Here Fred shares his experiences:

The city of Port-au-Prince is still pretty much the same as when I got here. There is a lot of rubble.  Many buildings which were destroyed remain as they were when I arrived.  There are now thousands and thousands of makeshift shelters and tents too.
Pictures of Port-au-Prince.

A lot of the Haitians don’t have a house or any access to water but they always look well–presented at work - clean, tidy and shaved. They always have a smile and can have a laugh and a joke. They are always so polite and respectful too.  


No matter what, they always believe in better days, in a better life, in a better country, and a better tomorrow.  They believe this so that gives me the extra strength to work every day a bit better than before in order to give them the best I have.

Fred and the carpenters building a medical clinic in Miron - Port-au-Prince.

Half of my time is spent solving problems as a Logistician.  This role is largely spent building, fixing and maintaining everything so our operations can run smoothly.  
One of our mobile clinics in St Marc - Carrefour.

If a generator breaks down or if a clinic is at risk of being flooded I am on hand to fix these things.  The other half of my time is spent working on how to expand our programme by calculating the budget and working out what things need to be bought to continue our work efficiently.  The work is very intense.  It is fulfilling to feel that what I am doing here helps and will provide a better life for the Haitians.  I am realistic though – due to the incredible devastation caused by the earthquake, providing that better life will be difficult to achieve. 

Fred and the Logistics team.

No matter how much of a bad time they have endured, the Haitians always see a better future.  I will finish my mission here in August.  I am starting to miss this place even before I have left it.  It seems to me that life in Europe is more complicated.  People have more problems there and they are not happy.   But in Europe we have everything yet here in Haiti they don’t have anything.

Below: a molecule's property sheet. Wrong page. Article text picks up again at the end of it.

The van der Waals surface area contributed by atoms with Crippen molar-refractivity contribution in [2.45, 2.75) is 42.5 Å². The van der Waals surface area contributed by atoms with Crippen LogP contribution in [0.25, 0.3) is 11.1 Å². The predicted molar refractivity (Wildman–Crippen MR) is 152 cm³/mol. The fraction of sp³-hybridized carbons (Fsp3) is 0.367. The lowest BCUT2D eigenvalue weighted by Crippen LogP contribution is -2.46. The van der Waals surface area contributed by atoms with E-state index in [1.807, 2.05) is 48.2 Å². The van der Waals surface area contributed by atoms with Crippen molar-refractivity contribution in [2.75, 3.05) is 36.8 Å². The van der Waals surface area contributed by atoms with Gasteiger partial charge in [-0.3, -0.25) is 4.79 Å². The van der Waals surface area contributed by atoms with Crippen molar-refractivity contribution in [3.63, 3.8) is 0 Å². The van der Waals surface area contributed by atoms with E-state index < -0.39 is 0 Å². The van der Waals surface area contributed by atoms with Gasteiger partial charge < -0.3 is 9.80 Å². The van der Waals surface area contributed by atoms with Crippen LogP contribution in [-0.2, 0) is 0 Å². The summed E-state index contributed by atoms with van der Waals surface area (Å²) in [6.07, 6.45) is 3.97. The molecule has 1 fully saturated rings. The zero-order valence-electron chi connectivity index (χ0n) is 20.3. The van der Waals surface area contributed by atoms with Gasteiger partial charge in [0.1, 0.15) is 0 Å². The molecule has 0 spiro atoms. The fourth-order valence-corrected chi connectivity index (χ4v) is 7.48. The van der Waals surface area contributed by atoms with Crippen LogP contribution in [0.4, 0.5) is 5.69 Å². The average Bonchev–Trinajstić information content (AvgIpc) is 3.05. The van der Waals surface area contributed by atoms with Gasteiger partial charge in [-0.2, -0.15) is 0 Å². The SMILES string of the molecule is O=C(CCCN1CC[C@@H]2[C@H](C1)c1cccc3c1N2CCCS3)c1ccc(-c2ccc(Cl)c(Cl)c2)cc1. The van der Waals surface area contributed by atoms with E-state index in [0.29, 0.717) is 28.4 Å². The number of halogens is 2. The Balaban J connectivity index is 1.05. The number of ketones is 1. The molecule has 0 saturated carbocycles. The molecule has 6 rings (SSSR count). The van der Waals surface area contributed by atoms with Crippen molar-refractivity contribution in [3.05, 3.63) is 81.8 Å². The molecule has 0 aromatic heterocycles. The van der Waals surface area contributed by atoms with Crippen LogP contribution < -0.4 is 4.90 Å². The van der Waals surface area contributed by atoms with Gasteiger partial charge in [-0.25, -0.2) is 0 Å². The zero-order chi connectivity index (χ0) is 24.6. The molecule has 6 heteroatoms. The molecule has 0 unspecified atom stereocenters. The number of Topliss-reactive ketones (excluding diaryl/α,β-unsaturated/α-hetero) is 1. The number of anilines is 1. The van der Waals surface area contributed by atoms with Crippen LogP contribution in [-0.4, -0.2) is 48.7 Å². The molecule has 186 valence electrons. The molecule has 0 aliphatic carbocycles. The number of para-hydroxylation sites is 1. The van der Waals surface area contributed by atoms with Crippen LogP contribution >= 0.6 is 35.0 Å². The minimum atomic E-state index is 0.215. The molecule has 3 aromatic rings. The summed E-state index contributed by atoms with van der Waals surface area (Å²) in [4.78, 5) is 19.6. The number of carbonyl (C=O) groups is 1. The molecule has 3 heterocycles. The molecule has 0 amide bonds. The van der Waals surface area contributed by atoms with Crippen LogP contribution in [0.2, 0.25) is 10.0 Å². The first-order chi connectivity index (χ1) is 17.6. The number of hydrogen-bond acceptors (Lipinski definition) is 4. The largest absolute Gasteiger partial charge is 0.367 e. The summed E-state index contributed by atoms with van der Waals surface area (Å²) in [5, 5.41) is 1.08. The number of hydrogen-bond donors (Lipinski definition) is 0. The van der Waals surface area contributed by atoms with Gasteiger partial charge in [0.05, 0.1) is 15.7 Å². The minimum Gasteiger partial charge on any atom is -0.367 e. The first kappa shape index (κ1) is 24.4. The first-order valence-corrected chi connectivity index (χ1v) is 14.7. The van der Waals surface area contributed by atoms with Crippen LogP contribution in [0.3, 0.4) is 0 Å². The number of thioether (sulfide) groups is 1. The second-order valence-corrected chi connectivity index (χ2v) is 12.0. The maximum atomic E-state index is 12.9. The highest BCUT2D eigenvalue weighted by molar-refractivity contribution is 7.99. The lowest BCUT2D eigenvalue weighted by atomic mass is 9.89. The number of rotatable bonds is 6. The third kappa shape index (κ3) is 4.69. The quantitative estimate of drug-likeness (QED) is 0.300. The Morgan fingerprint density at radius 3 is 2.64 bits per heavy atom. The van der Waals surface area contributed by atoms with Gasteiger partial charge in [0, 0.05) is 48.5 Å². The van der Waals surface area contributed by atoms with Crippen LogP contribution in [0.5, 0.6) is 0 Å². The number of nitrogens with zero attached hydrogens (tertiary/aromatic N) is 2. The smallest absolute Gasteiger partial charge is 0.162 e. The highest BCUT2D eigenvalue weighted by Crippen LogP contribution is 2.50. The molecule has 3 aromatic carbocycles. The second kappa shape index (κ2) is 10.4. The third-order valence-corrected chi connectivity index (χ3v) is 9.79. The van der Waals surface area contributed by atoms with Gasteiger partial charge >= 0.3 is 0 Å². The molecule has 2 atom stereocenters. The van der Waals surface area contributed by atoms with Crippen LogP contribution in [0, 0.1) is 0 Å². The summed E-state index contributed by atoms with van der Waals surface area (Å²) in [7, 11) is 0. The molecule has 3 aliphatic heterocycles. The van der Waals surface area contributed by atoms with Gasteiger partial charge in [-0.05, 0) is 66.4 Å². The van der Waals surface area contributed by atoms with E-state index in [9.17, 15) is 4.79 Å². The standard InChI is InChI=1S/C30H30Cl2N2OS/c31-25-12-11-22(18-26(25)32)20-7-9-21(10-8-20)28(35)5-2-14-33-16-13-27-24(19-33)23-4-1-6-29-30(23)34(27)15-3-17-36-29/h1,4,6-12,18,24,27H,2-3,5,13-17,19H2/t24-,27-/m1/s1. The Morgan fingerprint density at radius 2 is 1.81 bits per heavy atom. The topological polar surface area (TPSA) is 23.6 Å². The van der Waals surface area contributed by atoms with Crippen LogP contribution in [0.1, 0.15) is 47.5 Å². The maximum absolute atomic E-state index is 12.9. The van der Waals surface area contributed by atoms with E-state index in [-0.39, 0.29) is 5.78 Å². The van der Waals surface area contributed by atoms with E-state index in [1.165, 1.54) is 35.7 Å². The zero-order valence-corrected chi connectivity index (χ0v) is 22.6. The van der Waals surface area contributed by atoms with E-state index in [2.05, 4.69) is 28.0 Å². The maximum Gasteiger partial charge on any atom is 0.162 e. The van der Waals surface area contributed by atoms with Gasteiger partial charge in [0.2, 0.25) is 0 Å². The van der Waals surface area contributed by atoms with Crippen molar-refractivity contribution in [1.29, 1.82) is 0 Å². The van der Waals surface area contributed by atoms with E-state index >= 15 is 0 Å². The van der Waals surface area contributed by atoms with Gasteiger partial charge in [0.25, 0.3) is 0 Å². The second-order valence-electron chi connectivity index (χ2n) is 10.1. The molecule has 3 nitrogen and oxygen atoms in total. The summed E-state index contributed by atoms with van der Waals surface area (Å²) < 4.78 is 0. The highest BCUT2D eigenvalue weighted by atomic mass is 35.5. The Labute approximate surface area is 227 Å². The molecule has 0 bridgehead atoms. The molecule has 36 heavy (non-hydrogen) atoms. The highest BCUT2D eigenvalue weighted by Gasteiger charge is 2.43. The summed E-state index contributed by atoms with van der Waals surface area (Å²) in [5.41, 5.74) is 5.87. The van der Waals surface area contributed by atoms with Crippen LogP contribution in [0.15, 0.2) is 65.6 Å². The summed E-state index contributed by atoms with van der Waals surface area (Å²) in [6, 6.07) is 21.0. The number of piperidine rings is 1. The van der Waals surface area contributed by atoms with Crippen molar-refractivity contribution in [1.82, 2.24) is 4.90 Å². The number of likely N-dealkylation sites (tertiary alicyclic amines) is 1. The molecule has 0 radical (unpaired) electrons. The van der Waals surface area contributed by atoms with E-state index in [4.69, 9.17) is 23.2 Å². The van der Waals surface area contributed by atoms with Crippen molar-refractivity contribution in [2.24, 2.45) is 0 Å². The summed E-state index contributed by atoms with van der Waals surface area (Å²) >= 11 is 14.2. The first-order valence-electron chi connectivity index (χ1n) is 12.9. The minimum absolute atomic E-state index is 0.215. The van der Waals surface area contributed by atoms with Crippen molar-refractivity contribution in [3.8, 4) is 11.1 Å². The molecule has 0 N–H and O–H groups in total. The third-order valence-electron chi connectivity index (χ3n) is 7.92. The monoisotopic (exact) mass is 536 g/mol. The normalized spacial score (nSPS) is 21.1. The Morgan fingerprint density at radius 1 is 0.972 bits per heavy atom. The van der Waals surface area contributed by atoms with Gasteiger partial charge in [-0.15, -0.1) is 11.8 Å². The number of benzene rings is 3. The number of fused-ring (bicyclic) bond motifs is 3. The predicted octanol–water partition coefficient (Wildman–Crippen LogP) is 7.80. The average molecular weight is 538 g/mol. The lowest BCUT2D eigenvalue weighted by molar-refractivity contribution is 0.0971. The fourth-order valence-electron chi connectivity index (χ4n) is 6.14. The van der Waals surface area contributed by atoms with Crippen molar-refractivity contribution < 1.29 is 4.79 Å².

Donate now to Doctors of the World UK to help support our work. 

Thursday, 17 June 2010

Sara Robbins - Bringing health care to those in desperate need on our doorstep

Sara Robbins is a 4th year medical student, Kings College London:

It’s Wednesday afternoon, and I head over to the Project:London (P:L) clinic where I volunteer as a support worker. I begin my first social consultation with Prisca*, a South African woman who has been living in the UK for five years. She begins telling me her story, explaining why she has come to the clinic, when she breaks down in tears. She is frightened. She came to London as a domestic worker with her South African employer, who abused her, took her passport, and abandoned her with nothing. After being “turned away” from an NHS Walk-in Clinic, and believing she was not allowed to register with a GP, Prisca went for years without her diabetic medication or regular checks. Over this period, her diabetes spiralled out of control, and she is now suffering from the serious sequelae of the disease.

Seeing the patients arrive at the P:L clinic has opened my eyes to the impact lack of access to health care has on vulnerable migrants, homeless people, and sex workers. In Prisca’s case, her lack of documents, poor knowledge of entitlement to care and confusion from the side of the service provider have resulted in devastating consequences to her health. From my experience at P:L, it is apparent that NHS services are becoming increasingly inflexible towards people with such diverse needs. Yet their poignant stories provide a powerful defence for their right to health, if given the opportunity to be heard.